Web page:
Mr. Garfield: We’re in 28 million households. What’s cool about that is that at this same time last year, we were in 5 million households. We have grown fivefold in the last year, and arguably we’re the fasting-growing independent network in the business now, bar none.
TVWeek: Ovation TV is not affiliated with any of the major media companies?
Mr. Garfield: We are not affiliated at all. We are independently owned. We don’t have leverage from any other vertical media group. We don’t sell in conjunction with any other channel. We are out there doing all this on our own.
TVWeek: Why was there a need to relaunch last June?
Mr. Garfield: Ovation had been around for 10 years and, for a variety of different reasons, it failed to reach its potential. My partners and I saw a void in the marketplace. We saw a new way to present art on television, to expand how art is presented on TV. Art is consumed in a different way today. There are now a number of different platforms by which consumers get art. We saw an expanding definition of what art was. We saw an opportunity there for advertisers who weren’t being served by this programming category.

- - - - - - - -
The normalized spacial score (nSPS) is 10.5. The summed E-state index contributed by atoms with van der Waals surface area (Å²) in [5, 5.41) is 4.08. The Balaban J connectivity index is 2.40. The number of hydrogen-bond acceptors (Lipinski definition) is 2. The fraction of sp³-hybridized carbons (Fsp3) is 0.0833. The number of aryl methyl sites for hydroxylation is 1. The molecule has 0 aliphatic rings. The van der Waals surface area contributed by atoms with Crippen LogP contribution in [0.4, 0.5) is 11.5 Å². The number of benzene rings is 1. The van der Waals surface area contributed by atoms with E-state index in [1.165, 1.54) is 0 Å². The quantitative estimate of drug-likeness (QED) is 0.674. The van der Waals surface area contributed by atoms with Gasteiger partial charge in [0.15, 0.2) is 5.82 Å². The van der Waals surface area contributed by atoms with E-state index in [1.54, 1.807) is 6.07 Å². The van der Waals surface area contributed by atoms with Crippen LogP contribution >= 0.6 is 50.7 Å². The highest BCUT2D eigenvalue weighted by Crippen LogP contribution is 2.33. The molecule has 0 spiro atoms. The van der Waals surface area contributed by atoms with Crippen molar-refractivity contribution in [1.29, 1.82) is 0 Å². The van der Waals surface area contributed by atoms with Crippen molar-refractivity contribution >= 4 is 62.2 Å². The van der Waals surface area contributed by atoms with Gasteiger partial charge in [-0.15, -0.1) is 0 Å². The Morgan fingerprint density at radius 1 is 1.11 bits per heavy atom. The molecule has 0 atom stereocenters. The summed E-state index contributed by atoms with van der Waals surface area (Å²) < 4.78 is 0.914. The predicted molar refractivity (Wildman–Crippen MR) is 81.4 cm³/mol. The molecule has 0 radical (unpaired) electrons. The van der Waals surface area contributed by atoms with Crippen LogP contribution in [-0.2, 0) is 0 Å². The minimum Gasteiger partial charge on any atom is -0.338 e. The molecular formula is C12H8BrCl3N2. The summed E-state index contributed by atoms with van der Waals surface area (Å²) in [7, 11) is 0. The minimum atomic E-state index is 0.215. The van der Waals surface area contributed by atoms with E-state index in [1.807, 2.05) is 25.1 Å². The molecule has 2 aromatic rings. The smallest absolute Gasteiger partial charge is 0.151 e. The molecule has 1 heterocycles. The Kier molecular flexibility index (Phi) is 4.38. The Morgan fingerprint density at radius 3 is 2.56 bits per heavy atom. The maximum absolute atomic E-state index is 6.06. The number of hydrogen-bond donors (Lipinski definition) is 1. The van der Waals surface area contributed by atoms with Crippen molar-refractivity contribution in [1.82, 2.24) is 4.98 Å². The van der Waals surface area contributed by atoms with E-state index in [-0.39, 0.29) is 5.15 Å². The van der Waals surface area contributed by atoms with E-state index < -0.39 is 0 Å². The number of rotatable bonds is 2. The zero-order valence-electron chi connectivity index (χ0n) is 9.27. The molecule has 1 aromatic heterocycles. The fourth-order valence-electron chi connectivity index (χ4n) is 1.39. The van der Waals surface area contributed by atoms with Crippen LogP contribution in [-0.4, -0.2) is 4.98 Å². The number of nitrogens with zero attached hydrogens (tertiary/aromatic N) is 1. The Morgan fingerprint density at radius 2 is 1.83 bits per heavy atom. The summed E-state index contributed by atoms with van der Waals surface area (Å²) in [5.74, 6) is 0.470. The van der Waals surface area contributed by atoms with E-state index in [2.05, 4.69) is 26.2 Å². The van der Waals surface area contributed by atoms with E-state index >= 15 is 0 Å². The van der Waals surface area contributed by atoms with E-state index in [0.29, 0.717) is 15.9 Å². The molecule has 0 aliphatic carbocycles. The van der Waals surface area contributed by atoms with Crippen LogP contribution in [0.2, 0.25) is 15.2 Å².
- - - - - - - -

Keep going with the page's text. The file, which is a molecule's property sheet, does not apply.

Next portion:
We purchased the channel in 2006. As part of that we continued our partnership with Time Warner Cable, we entered into a partnership with DirecTV—both of these large major distributors that nobody else offered this content. We did some rebranding, a new on-air look, new creative.
TVWeek: What are some of the specifics from the upfront?
Mr. Garfield: First, it’s important to understand how we program the channel. We program by genre night, so there’s something for everybody on a different night, because art covers many different disciplines. Monday is all about performance, and that could be anything from classical performance to modern or avant-garde performance. Tuesdays is about profiles of artists. That encompasses a wide variety of profiles, it could be Vincent van Gogh to Kurt Cobain to Frank Lloyd Wright. Wednesday is about art and expanding the definition to include what you would see in a gallery to design, architecture, digital photography, cultural tourism—all of that falls into art. Thursday is music, almost a Starbucks mix: Peter Gabriel to Eric Clapton to classics like Ella Fitzgerald. Friday is art-house film, and films about artists and art. All of our events, all of our original programming, fits into one of these categories. We have programmed the channel by event.